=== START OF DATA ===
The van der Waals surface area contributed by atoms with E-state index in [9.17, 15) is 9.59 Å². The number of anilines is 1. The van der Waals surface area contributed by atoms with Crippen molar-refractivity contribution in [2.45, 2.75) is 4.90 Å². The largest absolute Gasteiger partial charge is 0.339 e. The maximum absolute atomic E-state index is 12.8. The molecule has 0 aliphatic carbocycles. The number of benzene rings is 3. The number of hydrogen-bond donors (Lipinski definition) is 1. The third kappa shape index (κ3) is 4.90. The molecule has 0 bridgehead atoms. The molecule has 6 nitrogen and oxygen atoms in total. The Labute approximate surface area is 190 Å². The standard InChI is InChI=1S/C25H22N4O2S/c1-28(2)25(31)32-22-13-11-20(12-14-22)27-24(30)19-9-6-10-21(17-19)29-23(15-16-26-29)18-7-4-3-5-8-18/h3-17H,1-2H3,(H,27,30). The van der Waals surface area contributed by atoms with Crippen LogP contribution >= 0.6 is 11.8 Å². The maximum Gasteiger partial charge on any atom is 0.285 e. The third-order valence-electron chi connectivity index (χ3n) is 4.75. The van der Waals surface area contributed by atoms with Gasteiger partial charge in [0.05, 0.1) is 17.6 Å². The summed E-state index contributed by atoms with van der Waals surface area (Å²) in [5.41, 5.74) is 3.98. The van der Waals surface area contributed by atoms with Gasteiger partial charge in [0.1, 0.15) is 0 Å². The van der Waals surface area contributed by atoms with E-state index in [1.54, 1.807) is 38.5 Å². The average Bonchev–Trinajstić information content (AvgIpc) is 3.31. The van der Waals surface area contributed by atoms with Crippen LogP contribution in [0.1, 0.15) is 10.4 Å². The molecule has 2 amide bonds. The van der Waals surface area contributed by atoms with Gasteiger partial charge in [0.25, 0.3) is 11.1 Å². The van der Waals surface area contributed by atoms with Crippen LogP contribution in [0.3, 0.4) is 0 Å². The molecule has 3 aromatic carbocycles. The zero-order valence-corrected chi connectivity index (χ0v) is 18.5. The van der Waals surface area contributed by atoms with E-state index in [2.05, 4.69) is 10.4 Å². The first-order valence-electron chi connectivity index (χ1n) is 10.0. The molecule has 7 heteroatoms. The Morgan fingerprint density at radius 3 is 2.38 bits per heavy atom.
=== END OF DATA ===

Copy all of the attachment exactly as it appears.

The van der Waals surface area contributed by atoms with E-state index in [9.17, 15) is 9.59 Å². The number of anilines is 1. The van der Waals surface area contributed by atoms with Crippen molar-refractivity contribution in [2.45, 2.75) is 4.90 Å². The largest absolute Gasteiger partial charge is 0.339 e. The maximum absolute atomic E-state index is 12.8. The molecule has 0 aliphatic carbocycles. The number of benzene rings is 3. The number of hydrogen-bond donors (Lipinski definition) is 1. The third kappa shape index (κ3) is 4.90. The molecule has 0 bridgehead atoms. The molecule has 6 nitrogen and oxygen atoms in total. The Labute approximate surface area is 190 Å². The standard InChI is InChI=1S/C25H22N4O2S/c1-28(2)25(31)32-22-13-11-20(12-14-22)27-24(30)19-9-6-10-21(17-19)29-23(15-16-26-29)18-7-4-3-5-8-18/h3-17H,1-2H3,(H,27,30). The van der Waals surface area contributed by atoms with Crippen LogP contribution >= 0.6 is 11.8 Å². The maximum Gasteiger partial charge on any atom is 0.285 e. The third-order valence-electron chi connectivity index (χ3n) is 4.75. The van der Waals surface area contributed by atoms with Gasteiger partial charge in [0.05, 0.1) is 17.6 Å². The summed E-state index contributed by atoms with van der Waals surface area (Å²) in [5.41, 5.74) is 3.98. The van der Waals surface area contributed by atoms with Gasteiger partial charge in [0.1, 0.15) is 0 Å². The van der Waals surface area contributed by atoms with E-state index in [1.54, 1.807) is 38.5 Å². The average Bonchev–Trinajstić information content (AvgIpc) is 3.31. The van der Waals surface area contributed by atoms with Crippen LogP contribution in [0.1, 0.15) is 10.4 Å². The molecule has 2 amide bonds. The van der Waals surface area contributed by atoms with Gasteiger partial charge in [0.25, 0.3) is 11.1 Å². The van der Waals surface area contributed by atoms with Crippen LogP contribution in [0.3, 0.4) is 0 Å². The molecule has 3 aromatic carbocycles. The zero-order valence-corrected chi connectivity index (χ0v) is 18.5. The van der Waals surface area contributed by atoms with E-state index in [2.05, 4.69) is 10.4 Å². The first-order valence-electron chi connectivity index (χ1n) is 10.0. The molecule has 7 heteroatoms. The Morgan fingerprint density at radius 3 is 2.38 bits per heavy atom.